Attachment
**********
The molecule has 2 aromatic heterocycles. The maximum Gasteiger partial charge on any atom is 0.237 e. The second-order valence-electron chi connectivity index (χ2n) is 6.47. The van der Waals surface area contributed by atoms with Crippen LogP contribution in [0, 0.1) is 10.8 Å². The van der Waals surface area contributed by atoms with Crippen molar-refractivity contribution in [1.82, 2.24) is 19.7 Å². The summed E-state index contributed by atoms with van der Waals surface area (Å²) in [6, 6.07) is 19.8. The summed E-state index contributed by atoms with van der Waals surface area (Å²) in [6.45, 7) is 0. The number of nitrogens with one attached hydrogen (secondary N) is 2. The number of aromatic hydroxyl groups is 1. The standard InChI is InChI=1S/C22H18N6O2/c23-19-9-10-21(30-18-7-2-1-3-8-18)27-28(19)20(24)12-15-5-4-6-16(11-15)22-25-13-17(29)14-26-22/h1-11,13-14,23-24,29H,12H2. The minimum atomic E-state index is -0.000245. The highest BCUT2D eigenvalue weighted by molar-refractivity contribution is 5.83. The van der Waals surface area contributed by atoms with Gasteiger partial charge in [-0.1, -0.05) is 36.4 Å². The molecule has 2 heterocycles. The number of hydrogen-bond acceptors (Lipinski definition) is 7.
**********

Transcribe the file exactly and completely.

The molecule has 2 aromatic heterocycles. The maximum Gasteiger partial charge on any atom is 0.237 e. The second-order valence-electron chi connectivity index (χ2n) is 6.47. The van der Waals surface area contributed by atoms with Crippen LogP contribution in [0, 0.1) is 10.8 Å². The van der Waals surface area contributed by atoms with Crippen molar-refractivity contribution in [1.82, 2.24) is 19.7 Å². The summed E-state index contributed by atoms with van der Waals surface area (Å²) in [6, 6.07) is 19.8. The summed E-state index contributed by atoms with van der Waals surface area (Å²) in [6.45, 7) is 0. The number of nitrogens with one attached hydrogen (secondary N) is 2. The number of aromatic hydroxyl groups is 1. The standard InChI is InChI=1S/C22H18N6O2/c23-19-9-10-21(30-18-7-2-1-3-8-18)27-28(19)20(24)12-15-5-4-6-16(11-15)22-25-13-17(29)14-26-22/h1-11,13-14,23-24,29H,12H2. The minimum atomic E-state index is -0.000245. The highest BCUT2D eigenvalue weighted by molar-refractivity contribution is 5.83. The van der Waals surface area contributed by atoms with Gasteiger partial charge in [-0.1, -0.05) is 36.4 Å². The molecule has 2 heterocycles. The number of hydrogen-bond acceptors (Lipinski definition) is 7.